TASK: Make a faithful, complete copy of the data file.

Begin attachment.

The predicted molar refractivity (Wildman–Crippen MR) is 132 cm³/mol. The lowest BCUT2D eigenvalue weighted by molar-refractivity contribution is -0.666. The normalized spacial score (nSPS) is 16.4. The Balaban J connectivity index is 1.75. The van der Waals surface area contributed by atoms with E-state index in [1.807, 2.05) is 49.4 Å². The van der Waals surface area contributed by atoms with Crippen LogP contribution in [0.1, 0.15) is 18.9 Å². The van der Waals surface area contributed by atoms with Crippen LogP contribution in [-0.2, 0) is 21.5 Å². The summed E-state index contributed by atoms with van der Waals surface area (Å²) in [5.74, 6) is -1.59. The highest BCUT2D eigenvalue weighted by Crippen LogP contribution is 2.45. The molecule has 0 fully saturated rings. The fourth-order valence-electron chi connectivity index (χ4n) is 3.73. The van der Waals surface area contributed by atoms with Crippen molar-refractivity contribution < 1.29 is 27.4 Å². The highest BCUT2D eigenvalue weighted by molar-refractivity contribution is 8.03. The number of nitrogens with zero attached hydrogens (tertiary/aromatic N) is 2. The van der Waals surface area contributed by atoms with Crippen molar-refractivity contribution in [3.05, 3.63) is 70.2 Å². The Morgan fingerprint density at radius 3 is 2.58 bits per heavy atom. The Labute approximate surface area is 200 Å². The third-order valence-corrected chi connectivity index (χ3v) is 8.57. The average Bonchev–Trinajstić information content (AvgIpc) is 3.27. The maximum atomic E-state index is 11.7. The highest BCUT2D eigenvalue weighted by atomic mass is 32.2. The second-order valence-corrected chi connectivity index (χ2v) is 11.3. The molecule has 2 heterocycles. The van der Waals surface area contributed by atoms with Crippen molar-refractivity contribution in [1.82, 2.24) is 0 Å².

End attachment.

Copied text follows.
The predicted molar refractivity (Wildman–Crippen MR) is 132 cm³/mol. The lowest BCUT2D eigenvalue weighted by molar-refractivity contribution is -0.666. The normalized spacial score (nSPS) is 16.4. The Balaban J connectivity index is 1.75. The van der Waals surface area contributed by atoms with E-state index in [1.807, 2.05) is 49.4 Å². The van der Waals surface area contributed by atoms with Crippen LogP contribution in [0.1, 0.15) is 18.9 Å². The van der Waals surface area contributed by atoms with Crippen LogP contribution in [-0.2, 0) is 21.5 Å². The summed E-state index contributed by atoms with van der Waals surface area (Å²) in [5.74, 6) is -1.59. The highest BCUT2D eigenvalue weighted by Crippen LogP contribution is 2.45. The molecule has 0 fully saturated rings. The fourth-order valence-electron chi connectivity index (χ4n) is 3.73. The van der Waals surface area contributed by atoms with Crippen molar-refractivity contribution < 1.29 is 27.4 Å². The highest BCUT2D eigenvalue weighted by molar-refractivity contribution is 8.03. The number of nitrogens with zero attached hydrogens (tertiary/aromatic N) is 2. The van der Waals surface area contributed by atoms with Crippen molar-refractivity contribution in [3.05, 3.63) is 70.2 Å². The Morgan fingerprint density at radius 3 is 2.58 bits per heavy atom. The Labute approximate surface area is 200 Å². The third-order valence-corrected chi connectivity index (χ3v) is 8.57. The average Bonchev–Trinajstić information content (AvgIpc) is 3.27. The maximum atomic E-state index is 11.7. The highest BCUT2D eigenvalue weighted by atomic mass is 32.2. The second-order valence-corrected chi connectivity index (χ2v) is 11.3. The molecule has 2 heterocycles. The van der Waals surface area contributed by atoms with Crippen molar-refractivity contribution in [1.82, 2.24) is 0 Å².